Yoko - I remember well a ginkgo tree from my childhood - it grew in the yard of one of our neighbors, and the name so interested me that it was memorable, even for a child. Such glorious pictures. I actually think the ones with the fallen leaves are the most attractive and interesting. I am glad you were able to attend the ceremony for your grand-daughter! Thanks for linking to Mosaic Monday.ReplyDelete
Wow! What an extraordinary sight! We have the occasional Ginkgo tree here but I've never seen so many together. I'm glad to hear that at least some part of life is able to continue despite the virus.ReplyDelete
the whole street lined with Ginko trees- what a spectacular sight. amazing colours.ReplyDelete
ENCHANTING ,EXQUISITE AND SPECTACULAR !!!!!!!!!!!!!!!!!!!!!!!!!!!!!!!!!!!!!!!!!!!!!!!!!!!ReplyDelete
thank you soooooooooo much for taking along dear Yoko !!!!!!!!!!!!
it was very uplifting and pleasing walk indeed :)
oh yes poem portrayed so beautifully how divine and stunning these pretty leaves look when sunlight cross through them :))) must be MAGICAL SIGHT :)
I am amazed with history of these magnificent trees my friend ,glad you shared
how nice you were able to visit shrine during hard days ,your granddaughter looks so pretty :)
more blessings to you and yours!
Un post de oro Yoko. Ese árbol es precioso. La ciudad está bien adornada con ellosReplyDelete
Si que somos afortunados de poder seguir bien, amiga. Ojalá el virus se desaparezca pronto.
Bonita la celebración. Ya vendrá el tiempo que podamos celebrar las reuniones familiares. Ahora tenemos que seguir con mucho cuidado.
Buen diciembre Yoko. Cuídate.
Son preciosos los colores de las hojas del los árboles en otoño.ReplyDelete
Da gusto circular por la carretera, con esos asombrosos árboles a cada lado de ella.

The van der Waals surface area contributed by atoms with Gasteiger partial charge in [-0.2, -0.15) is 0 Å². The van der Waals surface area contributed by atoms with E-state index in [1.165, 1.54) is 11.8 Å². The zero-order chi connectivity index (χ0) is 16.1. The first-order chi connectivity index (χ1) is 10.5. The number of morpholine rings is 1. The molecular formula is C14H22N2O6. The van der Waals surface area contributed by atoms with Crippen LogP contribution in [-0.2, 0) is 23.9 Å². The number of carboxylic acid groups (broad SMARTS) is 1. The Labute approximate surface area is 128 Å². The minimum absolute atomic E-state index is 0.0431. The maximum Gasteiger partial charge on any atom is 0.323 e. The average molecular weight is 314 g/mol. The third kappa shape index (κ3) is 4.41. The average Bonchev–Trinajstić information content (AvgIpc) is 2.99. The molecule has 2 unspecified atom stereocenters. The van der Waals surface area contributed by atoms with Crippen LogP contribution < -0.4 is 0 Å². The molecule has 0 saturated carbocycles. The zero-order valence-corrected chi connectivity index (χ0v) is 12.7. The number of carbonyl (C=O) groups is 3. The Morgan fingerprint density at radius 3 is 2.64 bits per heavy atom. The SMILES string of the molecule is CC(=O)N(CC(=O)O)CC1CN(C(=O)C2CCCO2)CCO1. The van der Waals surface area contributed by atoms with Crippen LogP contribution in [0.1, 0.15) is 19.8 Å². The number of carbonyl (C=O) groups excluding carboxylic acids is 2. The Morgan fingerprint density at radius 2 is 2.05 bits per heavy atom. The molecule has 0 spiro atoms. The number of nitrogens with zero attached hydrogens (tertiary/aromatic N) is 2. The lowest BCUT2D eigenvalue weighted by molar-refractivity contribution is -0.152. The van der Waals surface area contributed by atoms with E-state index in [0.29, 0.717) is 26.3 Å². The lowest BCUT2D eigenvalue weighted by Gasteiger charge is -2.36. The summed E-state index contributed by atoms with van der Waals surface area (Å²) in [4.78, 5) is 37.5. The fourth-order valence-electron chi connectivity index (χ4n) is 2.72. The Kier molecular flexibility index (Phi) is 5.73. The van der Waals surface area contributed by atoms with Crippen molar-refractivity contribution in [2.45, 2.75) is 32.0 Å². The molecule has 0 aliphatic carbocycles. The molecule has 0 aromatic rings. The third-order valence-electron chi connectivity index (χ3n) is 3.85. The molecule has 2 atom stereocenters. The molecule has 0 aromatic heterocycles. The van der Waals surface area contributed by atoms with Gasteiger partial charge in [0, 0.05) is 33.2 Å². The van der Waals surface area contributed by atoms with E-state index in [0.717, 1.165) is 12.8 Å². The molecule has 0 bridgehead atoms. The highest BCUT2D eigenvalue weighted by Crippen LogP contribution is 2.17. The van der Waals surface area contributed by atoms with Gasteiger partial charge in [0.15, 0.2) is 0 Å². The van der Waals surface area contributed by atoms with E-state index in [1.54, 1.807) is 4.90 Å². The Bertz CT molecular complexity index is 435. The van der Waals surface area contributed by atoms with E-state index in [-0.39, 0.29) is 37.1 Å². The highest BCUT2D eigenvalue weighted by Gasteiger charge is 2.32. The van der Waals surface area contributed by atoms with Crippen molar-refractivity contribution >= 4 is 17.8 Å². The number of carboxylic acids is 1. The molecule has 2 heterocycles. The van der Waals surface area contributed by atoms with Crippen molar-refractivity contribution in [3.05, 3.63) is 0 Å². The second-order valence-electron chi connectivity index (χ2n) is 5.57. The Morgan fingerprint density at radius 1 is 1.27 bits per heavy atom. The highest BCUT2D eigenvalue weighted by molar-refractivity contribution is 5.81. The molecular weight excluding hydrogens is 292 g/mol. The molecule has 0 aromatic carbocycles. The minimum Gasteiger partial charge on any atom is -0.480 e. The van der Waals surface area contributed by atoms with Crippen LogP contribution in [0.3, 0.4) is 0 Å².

Saludos desde España.
Enjoy the season. :)
Wow - that is just so gorgeous!ReplyDelete
Of course, it did. Vividly!ReplyDelete
Hi, Yoko, it is great to be reading you. The shots made me accompany you in the walk. You always discover something wonderful, like that ooooold tree. Thank you, dear friend. After a busy day it is a marvel! Your seven-year-old is a charming young lady.
P.S. Separate thanks for poetry. Is it a tanka? I thought tankas contain 5 lines, while haiku - 3. I'll be glad to be your pupil!
Enjoy your warm December.
Good question, Irina. It is a tanka poem. I was not thoughtful to have written Japanese in one line. The poem consists of five lines and 5,7,5,7.7 words for each line. Tanka poem flows smoothly not like “cut” in some of haiku, so I wrote it in one line. English is written to explain the meaning, not in taka form. My intention was to show striking imagery written in the poem.Delete
When written in Japanese hirakana, you’ll understand it as tanka from its structure.
Winter has come at last. Our December is not warm any more. Brrrr....
The ginko trees are lovely! The entrance to the theatre in my small town is lined with small ginko trees. They are still young trees and they will grow bigger. I love the shape of the leaves. I have often taken the leaves home and used them in my art. Such a beautiful colour in the autumn.ReplyDelete